Labour MP calls on regulator to seize Sir Philip Green’s yacht



A senior Labour MP has raised the prospect of trying to seize Sir Philip Green’s yacht in the long-running row over the black hole in the BHS pension fund.

Frank Field asked the pensions regulator if she could demand “assets other than cash” as he kept up the pressure on the billionaire retailer over the pension deficit, which has been estimated at £571m.

The chair of the work and pensions select committee wrote to Lesley Titcomb this week with a series of questions, the most of eye-catching of which was: “Whether the regulator can settle a contribution notice or financial support direction through acquiring assets other than cash from a person or company from which payment is being sought”.

Green previously told MPs he would “sort” the pension fund deficit but earlier this month the regulator began enforcement proceedings against him and Dominic Chappell, the retail novice to whom he sold BHS for £1 last year. The chain later collapsed and left 11,000 people without jobs and 20,000 with reduced pensions.

It is believed that Green has offered around £300m to plug the hole in the BHS pension fund, well short of what is thought to be owed.

Field later confirmed to The Times that his remark about “assets other than cash” was a reference to Green’s yacht, saying: “Absolutely. Nothing is off bounds.”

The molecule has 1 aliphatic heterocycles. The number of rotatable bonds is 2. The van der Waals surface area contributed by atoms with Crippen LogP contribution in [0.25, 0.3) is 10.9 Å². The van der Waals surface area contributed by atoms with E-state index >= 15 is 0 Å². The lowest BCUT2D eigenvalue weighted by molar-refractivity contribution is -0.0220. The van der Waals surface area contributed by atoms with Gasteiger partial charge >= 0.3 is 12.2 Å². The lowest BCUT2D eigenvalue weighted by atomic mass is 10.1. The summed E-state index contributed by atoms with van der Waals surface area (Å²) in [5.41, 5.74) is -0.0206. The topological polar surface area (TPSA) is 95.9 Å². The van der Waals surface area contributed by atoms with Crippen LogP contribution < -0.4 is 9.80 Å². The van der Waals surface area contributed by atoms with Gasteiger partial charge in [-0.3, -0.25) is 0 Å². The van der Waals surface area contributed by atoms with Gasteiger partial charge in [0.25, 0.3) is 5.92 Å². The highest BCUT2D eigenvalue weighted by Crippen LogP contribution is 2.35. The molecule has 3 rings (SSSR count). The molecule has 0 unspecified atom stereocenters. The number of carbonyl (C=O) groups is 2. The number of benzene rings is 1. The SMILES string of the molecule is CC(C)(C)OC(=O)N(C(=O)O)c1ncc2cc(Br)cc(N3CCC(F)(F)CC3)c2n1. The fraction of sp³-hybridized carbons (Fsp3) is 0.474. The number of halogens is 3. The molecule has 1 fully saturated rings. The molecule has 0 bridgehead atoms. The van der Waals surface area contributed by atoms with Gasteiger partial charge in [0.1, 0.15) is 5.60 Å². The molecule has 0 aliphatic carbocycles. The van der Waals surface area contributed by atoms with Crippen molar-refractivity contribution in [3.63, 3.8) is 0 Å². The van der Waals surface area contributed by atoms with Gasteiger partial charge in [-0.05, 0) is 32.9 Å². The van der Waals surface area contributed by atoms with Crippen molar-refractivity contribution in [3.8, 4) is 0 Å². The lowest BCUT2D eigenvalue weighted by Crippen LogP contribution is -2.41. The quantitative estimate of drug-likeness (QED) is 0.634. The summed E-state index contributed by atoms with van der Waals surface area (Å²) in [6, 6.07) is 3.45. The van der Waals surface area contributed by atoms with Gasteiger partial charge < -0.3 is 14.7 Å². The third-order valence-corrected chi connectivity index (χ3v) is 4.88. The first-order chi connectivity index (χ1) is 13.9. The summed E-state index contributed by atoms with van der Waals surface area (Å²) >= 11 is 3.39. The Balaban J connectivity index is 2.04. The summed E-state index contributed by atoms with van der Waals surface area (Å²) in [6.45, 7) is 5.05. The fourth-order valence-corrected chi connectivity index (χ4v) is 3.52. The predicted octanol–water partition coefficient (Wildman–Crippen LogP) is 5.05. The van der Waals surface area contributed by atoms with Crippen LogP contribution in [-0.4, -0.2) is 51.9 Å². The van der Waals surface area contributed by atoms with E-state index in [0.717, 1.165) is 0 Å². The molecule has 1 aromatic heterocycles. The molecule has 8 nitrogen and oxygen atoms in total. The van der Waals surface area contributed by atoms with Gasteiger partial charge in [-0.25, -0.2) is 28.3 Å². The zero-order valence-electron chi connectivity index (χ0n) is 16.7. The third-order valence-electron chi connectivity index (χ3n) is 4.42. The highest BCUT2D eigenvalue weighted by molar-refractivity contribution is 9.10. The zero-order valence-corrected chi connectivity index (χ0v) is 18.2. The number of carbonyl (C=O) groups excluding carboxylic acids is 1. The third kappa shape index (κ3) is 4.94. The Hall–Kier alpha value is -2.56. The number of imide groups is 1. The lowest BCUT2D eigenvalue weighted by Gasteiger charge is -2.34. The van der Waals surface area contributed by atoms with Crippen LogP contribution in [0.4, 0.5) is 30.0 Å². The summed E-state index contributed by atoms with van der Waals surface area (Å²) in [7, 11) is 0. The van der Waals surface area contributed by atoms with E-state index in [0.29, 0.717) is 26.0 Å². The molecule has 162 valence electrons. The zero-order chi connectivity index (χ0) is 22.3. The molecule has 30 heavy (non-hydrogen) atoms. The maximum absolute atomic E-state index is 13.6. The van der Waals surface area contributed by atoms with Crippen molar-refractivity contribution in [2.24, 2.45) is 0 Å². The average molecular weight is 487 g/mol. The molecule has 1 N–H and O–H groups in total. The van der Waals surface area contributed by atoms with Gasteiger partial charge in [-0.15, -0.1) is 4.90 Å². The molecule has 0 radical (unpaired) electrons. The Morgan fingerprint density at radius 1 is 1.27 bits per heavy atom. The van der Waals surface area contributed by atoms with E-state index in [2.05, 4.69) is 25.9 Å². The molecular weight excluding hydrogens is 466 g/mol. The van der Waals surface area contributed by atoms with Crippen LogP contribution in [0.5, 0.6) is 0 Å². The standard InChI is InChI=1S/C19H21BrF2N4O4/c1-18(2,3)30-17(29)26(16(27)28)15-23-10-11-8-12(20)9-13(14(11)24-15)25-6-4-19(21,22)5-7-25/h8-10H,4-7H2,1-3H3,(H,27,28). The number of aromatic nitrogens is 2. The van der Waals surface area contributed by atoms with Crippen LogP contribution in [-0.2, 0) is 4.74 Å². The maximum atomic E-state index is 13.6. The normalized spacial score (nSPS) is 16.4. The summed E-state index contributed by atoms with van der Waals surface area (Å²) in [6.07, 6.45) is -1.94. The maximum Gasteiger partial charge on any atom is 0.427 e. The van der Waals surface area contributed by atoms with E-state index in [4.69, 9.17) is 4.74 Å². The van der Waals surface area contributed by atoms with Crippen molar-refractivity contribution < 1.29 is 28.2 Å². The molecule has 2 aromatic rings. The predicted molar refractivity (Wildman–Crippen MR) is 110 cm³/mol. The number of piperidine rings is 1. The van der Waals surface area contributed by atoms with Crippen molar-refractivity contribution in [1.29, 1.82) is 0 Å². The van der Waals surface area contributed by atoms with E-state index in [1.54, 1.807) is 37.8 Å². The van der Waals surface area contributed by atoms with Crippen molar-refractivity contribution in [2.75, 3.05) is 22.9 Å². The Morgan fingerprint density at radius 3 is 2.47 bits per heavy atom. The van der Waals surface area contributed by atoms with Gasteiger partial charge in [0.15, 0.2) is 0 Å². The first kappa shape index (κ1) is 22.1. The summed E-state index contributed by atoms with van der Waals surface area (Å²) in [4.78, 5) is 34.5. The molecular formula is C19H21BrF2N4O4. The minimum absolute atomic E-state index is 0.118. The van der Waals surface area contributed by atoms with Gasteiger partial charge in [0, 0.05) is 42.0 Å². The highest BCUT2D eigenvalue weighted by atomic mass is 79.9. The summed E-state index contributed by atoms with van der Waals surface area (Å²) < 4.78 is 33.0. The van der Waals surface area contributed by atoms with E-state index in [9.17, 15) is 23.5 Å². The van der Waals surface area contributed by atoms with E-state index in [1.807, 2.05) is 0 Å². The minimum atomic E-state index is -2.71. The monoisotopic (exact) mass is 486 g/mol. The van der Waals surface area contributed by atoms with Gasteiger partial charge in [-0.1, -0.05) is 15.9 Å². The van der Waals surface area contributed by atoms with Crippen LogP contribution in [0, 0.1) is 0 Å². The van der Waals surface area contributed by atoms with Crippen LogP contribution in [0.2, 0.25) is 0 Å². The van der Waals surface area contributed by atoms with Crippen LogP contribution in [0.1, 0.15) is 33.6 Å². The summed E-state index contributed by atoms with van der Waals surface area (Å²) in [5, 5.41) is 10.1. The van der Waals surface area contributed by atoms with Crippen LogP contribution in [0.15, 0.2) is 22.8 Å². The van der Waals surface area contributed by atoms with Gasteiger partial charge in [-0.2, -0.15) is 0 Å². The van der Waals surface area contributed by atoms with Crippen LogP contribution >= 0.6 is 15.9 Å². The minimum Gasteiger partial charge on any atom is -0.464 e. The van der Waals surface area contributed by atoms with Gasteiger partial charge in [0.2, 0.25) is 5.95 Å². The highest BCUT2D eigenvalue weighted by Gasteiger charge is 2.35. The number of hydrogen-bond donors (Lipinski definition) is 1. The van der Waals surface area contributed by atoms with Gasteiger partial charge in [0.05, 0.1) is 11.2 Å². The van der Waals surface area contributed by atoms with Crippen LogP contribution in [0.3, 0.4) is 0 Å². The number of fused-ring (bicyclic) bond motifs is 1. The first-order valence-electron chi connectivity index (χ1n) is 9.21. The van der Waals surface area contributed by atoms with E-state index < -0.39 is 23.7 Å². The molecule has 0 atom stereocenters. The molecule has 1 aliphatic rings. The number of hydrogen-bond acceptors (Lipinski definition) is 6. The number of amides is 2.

Yesterday the work and pensions committee published Field’s letter to Titcomb, who will answer questions at a hearing this morning. The Birkenhead MP said: “We are pleased to see that The Pension Regulator has used its powers to demand information from Arcadia [another Green retail group] about yet another of Sir Philip Green’s pension funds that is going deep into deficit, but it is a terrible concern that it has got to this stage again. Is Sir Philip going to “sort” this one too?”

Last month MPs from across the Commons agreed a demand to recommend Green be stripped of his knighthood. The motion was not binding, however.

The retailer later told ITV he was “sad and very sorry” for the hardship caused by the collapse of BHS after he sold it and said he was in a “very strong dialogue” with the regulator about how to find a solution.

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